Failing to spot this trick, I had replaced a fast but wrong with a slow but sure algorithm, (since correct algorithms are preferable to wrong ones!):

• Build an array A with the accumulated number of 1s from the start to that position, e.g. if the bitstring is "001001001", then the array would be [0, 0, 1, 1, 1, 2, 2, 2, 3]. Using this, we can test in O(1) whether the subsequence (i,j), inclusive, is valid: isValid(i, j) = (j - i + 1 == 2 * (A[j] - A[i - 1]), i.e. it is valid if its length is double the amount of 1s in it. For example, the subsequence (3,6) is valid because 6 - 3 + 1 == 2 * A[6] - A[2] = 4.
• Plain old double loop:

maxSubsLength = 0 for i = 1 to N - 1 for j = i + 1 to N if isValid(i, j) ... #maintain maxSubsLength end end

This can be sped up a bit using some branch-and-bound by skipping i/j sequences which are shorter than the current maxSubsLength, but asymptotically this is still O(n^2). Slow, but with a big plus on its side: correct!

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I must admit I quite fed off by the "homework" comments as well :) Your stack based solution is quite interesting. –  Matthieu M. Jun 29 '10 at 14:02

Strictly speaking, the answer is that no such algorithm exists because the language of strings consisting of an equal number of zeros and ones is not regular.

Of course everyone ignores that fact that storing an integer of magnitude n is O(log n) in space and treats it as O(1) in space. :-) Pretty much all big-O's, including time ones, are full of (or rather empty of) missing log n factors, or equivalently, they assume n is bounded by the size of a machine word, which means you're really looking at a finite problem and everything is O(1).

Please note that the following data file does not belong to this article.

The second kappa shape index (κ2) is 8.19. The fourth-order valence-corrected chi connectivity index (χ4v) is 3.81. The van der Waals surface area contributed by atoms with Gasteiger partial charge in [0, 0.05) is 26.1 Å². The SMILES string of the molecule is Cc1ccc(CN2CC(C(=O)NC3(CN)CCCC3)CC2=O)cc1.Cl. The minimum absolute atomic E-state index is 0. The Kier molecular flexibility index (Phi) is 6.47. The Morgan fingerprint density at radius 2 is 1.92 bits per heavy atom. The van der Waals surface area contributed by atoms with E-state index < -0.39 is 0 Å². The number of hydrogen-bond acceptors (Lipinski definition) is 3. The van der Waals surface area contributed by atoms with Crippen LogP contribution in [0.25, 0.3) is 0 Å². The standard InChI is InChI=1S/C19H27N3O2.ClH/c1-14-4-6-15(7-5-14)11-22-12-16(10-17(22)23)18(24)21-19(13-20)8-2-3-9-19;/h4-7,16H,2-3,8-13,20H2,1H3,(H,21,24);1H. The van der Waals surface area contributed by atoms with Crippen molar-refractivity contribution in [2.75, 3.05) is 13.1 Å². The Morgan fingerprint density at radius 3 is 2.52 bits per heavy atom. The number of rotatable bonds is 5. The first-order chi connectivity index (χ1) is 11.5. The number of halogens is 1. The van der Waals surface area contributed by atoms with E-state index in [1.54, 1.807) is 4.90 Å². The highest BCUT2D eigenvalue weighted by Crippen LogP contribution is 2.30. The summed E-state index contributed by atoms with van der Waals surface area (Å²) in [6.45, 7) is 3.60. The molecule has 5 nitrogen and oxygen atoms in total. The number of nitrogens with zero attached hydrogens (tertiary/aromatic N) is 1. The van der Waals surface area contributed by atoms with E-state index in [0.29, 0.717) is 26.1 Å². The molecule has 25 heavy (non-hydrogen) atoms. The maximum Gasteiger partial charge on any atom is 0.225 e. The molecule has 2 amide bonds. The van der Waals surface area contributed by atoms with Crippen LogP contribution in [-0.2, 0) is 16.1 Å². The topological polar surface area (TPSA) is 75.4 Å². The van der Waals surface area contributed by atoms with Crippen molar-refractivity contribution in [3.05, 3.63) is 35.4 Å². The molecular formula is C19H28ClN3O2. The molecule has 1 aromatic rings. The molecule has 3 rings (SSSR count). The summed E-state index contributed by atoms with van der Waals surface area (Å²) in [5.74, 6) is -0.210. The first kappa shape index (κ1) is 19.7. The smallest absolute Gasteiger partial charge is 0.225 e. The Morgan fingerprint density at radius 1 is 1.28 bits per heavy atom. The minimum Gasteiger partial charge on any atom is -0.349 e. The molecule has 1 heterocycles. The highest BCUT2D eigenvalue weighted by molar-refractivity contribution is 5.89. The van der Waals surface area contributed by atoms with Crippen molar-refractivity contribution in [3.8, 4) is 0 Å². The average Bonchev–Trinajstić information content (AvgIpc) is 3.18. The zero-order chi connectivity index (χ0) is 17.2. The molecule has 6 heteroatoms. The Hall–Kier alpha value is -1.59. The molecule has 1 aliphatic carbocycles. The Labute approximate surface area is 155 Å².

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Good, square point regarding the impossibility of that. Also note the resemblance of my answer to a pushdown automaton (e.g. an automaton manipulating a stack, peeking it, pushing and popping symbols). –  Dimitris Andreou Jun 29 '10 at 15:19
Could you elaborate on the "no such algorithm exists" postulate? It sounds like you can prove it. If so, I would be interested in the proof. –  Adam Shiemke Jun 29 '10 at 15:54
Wikipedia's page on the pumping lemma (see en.wikipedia.org/wiki/Pumping_lemma_for_regular_languages) proves that 0^p1^p is a string that does not properly pump for the language L=0^p1^p. It can also be used to show that the language the OP describes is not regular either. As for why this matters, remember that a regular language can be represented by an equivalent finite automaton; finite automatons have no memory beyond the bare minimum needed for maintaining state. The problem is O(1) in space, but parsing a non-regular language is necessarily not O(n) in space. –  Platinum Azure Jun 29 '10 at 17:08